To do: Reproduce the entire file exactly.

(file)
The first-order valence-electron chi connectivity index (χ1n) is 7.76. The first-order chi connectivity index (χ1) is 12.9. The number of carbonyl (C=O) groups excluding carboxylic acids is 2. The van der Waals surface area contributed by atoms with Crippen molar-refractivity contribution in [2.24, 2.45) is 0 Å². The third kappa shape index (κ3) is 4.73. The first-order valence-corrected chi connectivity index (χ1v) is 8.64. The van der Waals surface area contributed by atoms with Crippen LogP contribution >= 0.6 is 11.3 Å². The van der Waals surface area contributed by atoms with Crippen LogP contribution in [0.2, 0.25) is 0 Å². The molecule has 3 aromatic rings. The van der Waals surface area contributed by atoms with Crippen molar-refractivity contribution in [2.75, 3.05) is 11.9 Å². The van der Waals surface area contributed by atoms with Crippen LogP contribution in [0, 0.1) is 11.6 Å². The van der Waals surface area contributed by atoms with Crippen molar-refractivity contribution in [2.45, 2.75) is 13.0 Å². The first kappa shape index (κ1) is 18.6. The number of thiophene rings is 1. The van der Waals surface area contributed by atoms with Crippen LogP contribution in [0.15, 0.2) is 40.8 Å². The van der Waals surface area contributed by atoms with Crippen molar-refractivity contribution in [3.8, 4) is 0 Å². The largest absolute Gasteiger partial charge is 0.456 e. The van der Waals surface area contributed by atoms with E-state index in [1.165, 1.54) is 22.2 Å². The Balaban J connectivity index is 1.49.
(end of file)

The first-order valence-electron chi connectivity index (χ1n) is 7.76. The first-order chi connectivity index (χ1) is 12.9. The number of carbonyl (C=O) groups excluding carboxylic acids is 2. The van der Waals surface area contributed by atoms with Crippen molar-refractivity contribution in [2.24, 2.45) is 0 Å². The third kappa shape index (κ3) is 4.73. The first-order valence-corrected chi connectivity index (χ1v) is 8.64. The van der Waals surface area contributed by atoms with Crippen LogP contribution >= 0.6 is 11.3 Å². The van der Waals surface area contributed by atoms with Crippen LogP contribution in [0.2, 0.25) is 0 Å². The molecule has 3 aromatic rings. The van der Waals surface area contributed by atoms with Crippen molar-refractivity contribution in [2.75, 3.05) is 11.9 Å². The van der Waals surface area contributed by atoms with Crippen LogP contribution in [0, 0.1) is 11.6 Å². The van der Waals surface area contributed by atoms with Crippen molar-refractivity contribution in [2.45, 2.75) is 13.0 Å². The first kappa shape index (κ1) is 18.6. The number of thiophene rings is 1. The van der Waals surface area contributed by atoms with Crippen LogP contribution in [0.15, 0.2) is 40.8 Å². The van der Waals surface area contributed by atoms with Crippen molar-refractivity contribution in [3.8, 4) is 0 Å². The largest absolute Gasteiger partial charge is 0.456 e. The van der Waals surface area contributed by atoms with E-state index in [1.165, 1.54) is 22.2 Å². The Balaban J connectivity index is 1.49.